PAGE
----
Two doctors will be asked to determine whether a woman’s life, health or mental health is at risk before an abortion can be provided, under plans being considered by the Government.
The Department of Health is due to publish a policy paper this week outlining what legislation will replace the Eighth Amendment, in the event it is repealed from the Constitution.
It is expected the Cabinet will hold a special meeting tomorrow or Thursday to sign off on the final wording of the referendum Bill and the contents of the policy paper. It had been anticipated the two would be agreed at a Cabinet meeting today but it has been delayed pending the verdict of the Supreme Court in a case on the rights of the unborn, which is to be delivered tomorrow.
Government figures stressed yesterday they were confident that a referendum could be held before the end of May, despite the slight delay.
The 10-page policy document will confirm the Government's commitment to implementing the recommendations of the Oireachtas Committee on the Eighth Amendment and to allowing for terminations "with no specific indication" up to 12 weeks.
While it will be detailed, Government sources stressed it would not be prescriptive as there is a significant amount of work to be completed. Among the issues to be resolved is whether a waiting period or other requirements will be placed on a woman seeking a termination in the first trimester of pregnancy.
The policy paper will commit to abortion within the first trimester being conducted by way of a pill and being a GP-led service.
A three-day pause between the request for an abortion being made by the woman and the medication being distributed by the doctor is under serious consideration by the Minister for Health, Simon Harris.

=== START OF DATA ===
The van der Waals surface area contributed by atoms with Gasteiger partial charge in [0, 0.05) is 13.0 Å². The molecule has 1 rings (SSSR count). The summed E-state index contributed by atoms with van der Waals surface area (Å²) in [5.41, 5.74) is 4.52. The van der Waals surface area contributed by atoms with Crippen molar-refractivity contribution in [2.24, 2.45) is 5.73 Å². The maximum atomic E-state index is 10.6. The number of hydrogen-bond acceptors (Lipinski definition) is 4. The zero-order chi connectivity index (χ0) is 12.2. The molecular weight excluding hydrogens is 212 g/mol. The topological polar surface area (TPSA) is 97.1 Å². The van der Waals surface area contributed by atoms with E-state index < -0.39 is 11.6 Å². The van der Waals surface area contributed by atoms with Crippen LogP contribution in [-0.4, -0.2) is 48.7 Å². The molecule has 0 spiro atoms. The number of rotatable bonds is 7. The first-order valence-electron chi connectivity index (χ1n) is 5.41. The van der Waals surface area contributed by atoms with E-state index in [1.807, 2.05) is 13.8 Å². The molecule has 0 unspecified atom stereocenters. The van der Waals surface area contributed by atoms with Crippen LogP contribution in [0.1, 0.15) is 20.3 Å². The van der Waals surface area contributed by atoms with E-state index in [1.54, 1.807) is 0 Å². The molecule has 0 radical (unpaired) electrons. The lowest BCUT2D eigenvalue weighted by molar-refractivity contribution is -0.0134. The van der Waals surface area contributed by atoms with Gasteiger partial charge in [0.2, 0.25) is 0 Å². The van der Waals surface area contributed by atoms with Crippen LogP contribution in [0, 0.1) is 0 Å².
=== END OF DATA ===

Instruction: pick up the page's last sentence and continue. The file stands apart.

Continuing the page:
In other countries, women are obliged to undergo mandatory counselling before a termination is provided but this will not be applied here.
It is also understood two doctors – a gynaecologist and a doctor with speciality in the area concerned – will determine whether a woman’s life, health or mental health is at risk before a termination can be provided beyond 12 weeks.
Taoiseach Leo Varadkar had indicated previously it would have to be a "serious risk" but it is understood it will not be specific about the potential risk to a woman's life or health. No distinction will be made between health or mental health.
It is understood the Government will mirror the current Protection of Life During Pregnancy Act, which allows for terminations when a mother’s life is at risk. Two doctors will make the decision in these specific cases but there will be an appeal mechanism available to the woman.
The policy paper will also commit to the decriminalisation of abortion but will allow for doctors to be penalised. This will allow for jail sentences up to 14 years if a medical professional carries out a terminations outside the current law.